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Introduction to Geometry

8th Grade Math

General Info

Created ByMegan Gretzinger
SchoolMiddle School
LocationAppleton City, Missouri
RoleTeacher

About the Lesson

Grade
Lesson/UnitGeometry

Using the QFT

Place in the Unit/LessonIn the middle
Brief description of the unitMath unit that covers parallel lines, triangles, perimeter, area, volume and surface area
Final QFocusVolume

Student Work

Student Questions

Priority questions in bold

  1. Why is it important?
  2. In what real life equation would you use volume?
  3. What kinds of things can you use volume for?
  4. What is the easiest way to find volume?
  5. How to use volume in the real world?
  6. Why is it called volume?
  7. Why is it important?
  8. Does a solid object have volume?
  9. When will we use it in our lives?
  10. How is volume related to math?
  11. How many combination of shapes can we put together to make a problem?
  12. What does volume do?
  13. Who came up with all the different volume formulas?
  14. Why does volume have to be so complicated?
  15. What shape is the easiest to find the volume of?
  16. Is there more than one way to find volume?
  17. Who invented volume?
  18. Does the thickness affect it?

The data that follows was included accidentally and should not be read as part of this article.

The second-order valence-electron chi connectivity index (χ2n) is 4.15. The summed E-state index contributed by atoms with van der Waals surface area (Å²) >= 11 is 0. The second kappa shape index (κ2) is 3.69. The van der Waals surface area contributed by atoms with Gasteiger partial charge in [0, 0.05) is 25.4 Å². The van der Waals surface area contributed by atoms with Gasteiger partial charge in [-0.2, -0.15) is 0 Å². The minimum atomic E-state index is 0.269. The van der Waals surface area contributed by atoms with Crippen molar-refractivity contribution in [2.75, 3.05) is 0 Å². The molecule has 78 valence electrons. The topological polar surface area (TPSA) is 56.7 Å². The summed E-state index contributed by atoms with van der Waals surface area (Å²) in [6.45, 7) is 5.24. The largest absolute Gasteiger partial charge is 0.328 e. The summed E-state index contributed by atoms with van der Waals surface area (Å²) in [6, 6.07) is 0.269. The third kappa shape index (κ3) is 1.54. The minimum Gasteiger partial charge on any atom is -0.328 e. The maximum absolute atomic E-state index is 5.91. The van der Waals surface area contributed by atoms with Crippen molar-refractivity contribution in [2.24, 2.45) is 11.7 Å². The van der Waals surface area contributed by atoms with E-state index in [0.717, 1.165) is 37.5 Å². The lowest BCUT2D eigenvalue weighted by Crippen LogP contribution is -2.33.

19. How much would you use volume in real life?
  20. What is the order in how you find volume?
  21. Can you find the volume of anything?
How did Students Use their Questions

Questions were used to gauge how well the students had grasped the lesson on volume.

What were your prioritization instructions?

What questions were important?

Teacher Reflections

By asking the students to rate their questions on importance, I was assuming that those they rated the most important were the ones that they were the least familiar with because I listened in as they rated them and they rated the ones lower that they knew the answer to. I then used their questions to steer our review days, by looking over them and deciding what the questions told me about their level of understanding. For the group of students I have most of their questions were upper level or abstract, open-ended. That tells me that they understood the basic elements of volume and that their questions were going above the level that we covered in class. So I used this information to review only with specific students while differentiating for others by having them go on Khan academy and trying volume problems that were more challenging than what we had covered in class.